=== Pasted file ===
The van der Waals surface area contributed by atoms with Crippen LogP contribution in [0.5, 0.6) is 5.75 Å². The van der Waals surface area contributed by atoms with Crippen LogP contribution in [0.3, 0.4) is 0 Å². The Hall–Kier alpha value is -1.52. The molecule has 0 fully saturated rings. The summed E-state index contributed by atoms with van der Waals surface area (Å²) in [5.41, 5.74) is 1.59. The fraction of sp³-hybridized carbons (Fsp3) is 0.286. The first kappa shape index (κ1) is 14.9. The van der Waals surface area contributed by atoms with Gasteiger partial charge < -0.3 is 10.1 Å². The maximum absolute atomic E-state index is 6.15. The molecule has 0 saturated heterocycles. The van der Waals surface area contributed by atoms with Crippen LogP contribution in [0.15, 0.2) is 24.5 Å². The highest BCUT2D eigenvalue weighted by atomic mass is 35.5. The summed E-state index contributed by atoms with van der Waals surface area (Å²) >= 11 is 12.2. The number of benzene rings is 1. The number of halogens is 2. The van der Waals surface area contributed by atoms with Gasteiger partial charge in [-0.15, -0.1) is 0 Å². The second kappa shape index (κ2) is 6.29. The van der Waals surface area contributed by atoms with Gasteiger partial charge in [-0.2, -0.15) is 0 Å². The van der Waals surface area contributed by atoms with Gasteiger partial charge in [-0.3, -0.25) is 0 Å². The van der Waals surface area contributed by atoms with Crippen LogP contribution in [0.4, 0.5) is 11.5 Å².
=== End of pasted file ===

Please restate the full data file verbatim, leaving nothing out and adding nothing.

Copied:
The van der Waals surface area contributed by atoms with Crippen LogP contribution in [0.5, 0.6) is 5.75 Å². The van der Waals surface area contributed by atoms with Crippen LogP contribution in [0.3, 0.4) is 0 Å². The Hall–Kier alpha value is -1.52. The molecule has 0 fully saturated rings. The summed E-state index contributed by atoms with van der Waals surface area (Å²) in [5.41, 5.74) is 1.59. The fraction of sp³-hybridized carbons (Fsp3) is 0.286. The first kappa shape index (κ1) is 14.9. The van der Waals surface area contributed by atoms with Gasteiger partial charge < -0.3 is 10.1 Å². The maximum absolute atomic E-state index is 6.15. The molecule has 0 saturated heterocycles. The van der Waals surface area contributed by atoms with Crippen LogP contribution in [0.15, 0.2) is 24.5 Å². The highest BCUT2D eigenvalue weighted by atomic mass is 35.5. The summed E-state index contributed by atoms with van der Waals surface area (Å²) >= 11 is 12.2. The number of benzene rings is 1. The number of halogens is 2. The van der Waals surface area contributed by atoms with Gasteiger partial charge in [-0.15, -0.1) is 0 Å². The second kappa shape index (κ2) is 6.29. The van der Waals surface area contributed by atoms with Gasteiger partial charge in [-0.2, -0.15) is 0 Å². The van der Waals surface area contributed by atoms with Gasteiger partial charge in [-0.3, -0.25) is 0 Å². The van der Waals surface area contributed by atoms with Crippen LogP contribution in [0.4, 0.5) is 11.5 Å².